Control Valves (Heating)

To heat vehicle cabins, most vehicles use the coolant of the engine as a source of heat. The coolant flows through a small heat exchanger called the “heater core”. A fan circulates air through this core when we need heat to warm up the cabin. The heater control valve controls the amount of coolant that flows through the heater core.

The heater core does not require energy to operate and manages to recycle the residual heat if correctly used. It operates like a small radiator.
From the fan, the flow of air is controlled by a series of doors inside the fan box. The control valve permits precise temperature control and a dual area temperature with multiple doors.  When heat is required, the air flows through the heat core. Once the cabin is hot, the airflow is diverted around the core.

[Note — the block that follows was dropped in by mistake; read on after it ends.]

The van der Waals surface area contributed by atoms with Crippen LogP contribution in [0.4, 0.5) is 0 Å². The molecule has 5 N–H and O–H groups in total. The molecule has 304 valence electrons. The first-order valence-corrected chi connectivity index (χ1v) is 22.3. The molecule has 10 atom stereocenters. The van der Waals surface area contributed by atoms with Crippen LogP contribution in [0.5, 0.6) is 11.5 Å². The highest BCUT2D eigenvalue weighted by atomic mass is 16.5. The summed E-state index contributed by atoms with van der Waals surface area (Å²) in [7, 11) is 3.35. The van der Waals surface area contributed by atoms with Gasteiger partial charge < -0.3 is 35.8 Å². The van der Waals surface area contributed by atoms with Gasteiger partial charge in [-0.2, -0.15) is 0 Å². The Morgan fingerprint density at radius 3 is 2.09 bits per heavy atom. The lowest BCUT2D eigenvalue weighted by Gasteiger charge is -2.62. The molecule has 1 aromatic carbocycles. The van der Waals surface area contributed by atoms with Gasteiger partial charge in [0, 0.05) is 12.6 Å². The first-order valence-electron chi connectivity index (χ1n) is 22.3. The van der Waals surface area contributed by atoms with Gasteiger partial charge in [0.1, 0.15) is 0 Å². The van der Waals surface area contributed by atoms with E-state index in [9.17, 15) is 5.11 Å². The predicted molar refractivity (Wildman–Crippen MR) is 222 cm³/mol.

Most modern systems first cool and dehumidify the air and then heat it to the desired temperature. These valves can be controlled mechanically, by vacuum or electronically.